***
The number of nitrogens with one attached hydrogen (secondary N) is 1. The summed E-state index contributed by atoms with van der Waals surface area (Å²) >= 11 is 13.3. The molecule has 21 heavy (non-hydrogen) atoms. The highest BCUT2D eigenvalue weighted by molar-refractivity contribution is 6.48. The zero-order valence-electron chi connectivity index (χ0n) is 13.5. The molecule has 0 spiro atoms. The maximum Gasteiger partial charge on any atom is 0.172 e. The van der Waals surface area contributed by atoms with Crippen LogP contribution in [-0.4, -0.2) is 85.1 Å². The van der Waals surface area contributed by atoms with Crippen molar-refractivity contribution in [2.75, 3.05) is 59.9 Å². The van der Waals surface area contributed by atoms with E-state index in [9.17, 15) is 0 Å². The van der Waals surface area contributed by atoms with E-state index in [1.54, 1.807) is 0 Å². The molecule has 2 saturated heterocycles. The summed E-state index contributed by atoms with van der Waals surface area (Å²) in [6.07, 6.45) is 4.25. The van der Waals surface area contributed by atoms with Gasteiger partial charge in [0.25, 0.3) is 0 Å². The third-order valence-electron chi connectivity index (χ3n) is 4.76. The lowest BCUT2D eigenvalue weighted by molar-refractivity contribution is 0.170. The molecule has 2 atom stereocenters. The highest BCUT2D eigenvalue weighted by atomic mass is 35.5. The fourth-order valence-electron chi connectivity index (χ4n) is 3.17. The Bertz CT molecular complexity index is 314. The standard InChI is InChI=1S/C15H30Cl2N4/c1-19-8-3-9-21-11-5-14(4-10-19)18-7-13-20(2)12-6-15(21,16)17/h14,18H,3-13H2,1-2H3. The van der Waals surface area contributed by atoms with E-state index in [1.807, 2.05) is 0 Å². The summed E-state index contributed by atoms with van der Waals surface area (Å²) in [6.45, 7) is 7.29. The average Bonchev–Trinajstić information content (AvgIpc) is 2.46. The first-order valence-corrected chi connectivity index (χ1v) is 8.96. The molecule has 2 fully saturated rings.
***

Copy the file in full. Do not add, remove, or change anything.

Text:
The number of nitrogens with one attached hydrogen (secondary N) is 1. The summed E-state index contributed by atoms with van der Waals surface area (Å²) >= 11 is 13.3. The molecule has 21 heavy (non-hydrogen) atoms. The highest BCUT2D eigenvalue weighted by molar-refractivity contribution is 6.48. The zero-order valence-electron chi connectivity index (χ0n) is 13.5. The molecule has 0 spiro atoms. The maximum Gasteiger partial charge on any atom is 0.172 e. The van der Waals surface area contributed by atoms with Crippen LogP contribution in [-0.4, -0.2) is 85.1 Å². The van der Waals surface area contributed by atoms with Crippen molar-refractivity contribution in [2.75, 3.05) is 59.9 Å². The van der Waals surface area contributed by atoms with E-state index in [9.17, 15) is 0 Å². The van der Waals surface area contributed by atoms with E-state index in [1.54, 1.807) is 0 Å². The molecule has 2 saturated heterocycles. The summed E-state index contributed by atoms with van der Waals surface area (Å²) in [6.07, 6.45) is 4.25. The van der Waals surface area contributed by atoms with Gasteiger partial charge in [0.25, 0.3) is 0 Å². The third-order valence-electron chi connectivity index (χ3n) is 4.76. The lowest BCUT2D eigenvalue weighted by molar-refractivity contribution is 0.170. The molecule has 2 atom stereocenters. The highest BCUT2D eigenvalue weighted by atomic mass is 35.5. The fourth-order valence-electron chi connectivity index (χ4n) is 3.17. The Bertz CT molecular complexity index is 314. The standard InChI is InChI=1S/C15H30Cl2N4/c1-19-8-3-9-21-11-5-14(4-10-19)18-7-13-20(2)12-6-15(21,16)17/h14,18H,3-13H2,1-2H3. The van der Waals surface area contributed by atoms with E-state index in [1.807, 2.05) is 0 Å². The summed E-state index contributed by atoms with van der Waals surface area (Å²) in [6.45, 7) is 7.29. The average Bonchev–Trinajstić information content (AvgIpc) is 2.46. The first-order valence-corrected chi connectivity index (χ1v) is 8.96. The molecule has 2 fully saturated rings.